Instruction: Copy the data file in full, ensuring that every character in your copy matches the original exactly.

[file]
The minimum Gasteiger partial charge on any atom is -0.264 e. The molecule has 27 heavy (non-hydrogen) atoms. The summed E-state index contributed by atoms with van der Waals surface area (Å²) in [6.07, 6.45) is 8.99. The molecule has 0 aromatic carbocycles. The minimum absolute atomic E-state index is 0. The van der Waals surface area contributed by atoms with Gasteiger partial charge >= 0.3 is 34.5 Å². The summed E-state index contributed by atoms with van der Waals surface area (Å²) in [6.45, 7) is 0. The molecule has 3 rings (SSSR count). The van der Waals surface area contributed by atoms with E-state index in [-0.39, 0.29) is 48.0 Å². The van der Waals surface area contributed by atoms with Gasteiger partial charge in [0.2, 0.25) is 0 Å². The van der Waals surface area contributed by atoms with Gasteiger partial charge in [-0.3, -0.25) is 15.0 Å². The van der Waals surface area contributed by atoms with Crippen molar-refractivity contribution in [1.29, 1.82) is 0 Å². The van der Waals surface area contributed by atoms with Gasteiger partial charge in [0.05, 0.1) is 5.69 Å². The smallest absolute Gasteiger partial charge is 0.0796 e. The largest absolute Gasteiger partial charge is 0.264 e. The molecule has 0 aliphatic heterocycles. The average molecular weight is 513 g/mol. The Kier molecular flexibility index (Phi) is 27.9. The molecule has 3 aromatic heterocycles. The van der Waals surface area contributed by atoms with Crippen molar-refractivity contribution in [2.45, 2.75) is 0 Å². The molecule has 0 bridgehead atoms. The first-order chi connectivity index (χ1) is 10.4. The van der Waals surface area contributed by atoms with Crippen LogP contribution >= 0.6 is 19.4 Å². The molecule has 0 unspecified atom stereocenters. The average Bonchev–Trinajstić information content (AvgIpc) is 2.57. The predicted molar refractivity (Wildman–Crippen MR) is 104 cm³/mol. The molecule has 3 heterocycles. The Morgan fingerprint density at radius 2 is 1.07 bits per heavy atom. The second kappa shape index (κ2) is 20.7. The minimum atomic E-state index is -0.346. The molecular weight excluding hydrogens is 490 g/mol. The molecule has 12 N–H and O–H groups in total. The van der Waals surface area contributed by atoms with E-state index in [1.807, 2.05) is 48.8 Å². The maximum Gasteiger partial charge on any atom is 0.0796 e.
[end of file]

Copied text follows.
The minimum Gasteiger partial charge on any atom is -0.264 e. The molecule has 27 heavy (non-hydrogen) atoms. The summed E-state index contributed by atoms with van der Waals surface area (Å²) in [6.07, 6.45) is 8.99. The molecule has 0 aromatic carbocycles. The minimum absolute atomic E-state index is 0. The van der Waals surface area contributed by atoms with Gasteiger partial charge >= 0.3 is 34.5 Å². The summed E-state index contributed by atoms with van der Waals surface area (Å²) in [6.45, 7) is 0. The molecule has 3 rings (SSSR count). The van der Waals surface area contributed by atoms with E-state index in [-0.39, 0.29) is 48.0 Å². The van der Waals surface area contributed by atoms with Gasteiger partial charge in [0.2, 0.25) is 0 Å². The van der Waals surface area contributed by atoms with Gasteiger partial charge in [-0.3, -0.25) is 15.0 Å². The van der Waals surface area contributed by atoms with Crippen molar-refractivity contribution in [1.29, 1.82) is 0 Å². The van der Waals surface area contributed by atoms with Gasteiger partial charge in [0.05, 0.1) is 5.69 Å². The smallest absolute Gasteiger partial charge is 0.0796 e. The largest absolute Gasteiger partial charge is 0.264 e. The molecule has 0 aliphatic heterocycles. The average molecular weight is 513 g/mol. The Kier molecular flexibility index (Phi) is 27.9. The molecule has 3 aromatic heterocycles. The van der Waals surface area contributed by atoms with Crippen molar-refractivity contribution in [2.45, 2.75) is 0 Å². The molecule has 0 bridgehead atoms. The first-order chi connectivity index (χ1) is 10.4. The van der Waals surface area contributed by atoms with Crippen LogP contribution >= 0.6 is 19.4 Å². The molecule has 0 unspecified atom stereocenters. The average Bonchev–Trinajstić information content (AvgIpc) is 2.57. The predicted molar refractivity (Wildman–Crippen MR) is 104 cm³/mol. The molecule has 3 heterocycles. The Morgan fingerprint density at radius 2 is 1.07 bits per heavy atom. The second kappa shape index (κ2) is 20.7. The minimum atomic E-state index is -0.346. The molecular weight excluding hydrogens is 490 g/mol. The molecule has 12 N–H and O–H groups in total. The van der Waals surface area contributed by atoms with E-state index in [1.807, 2.05) is 48.8 Å². The maximum Gasteiger partial charge on any atom is 0.0796 e.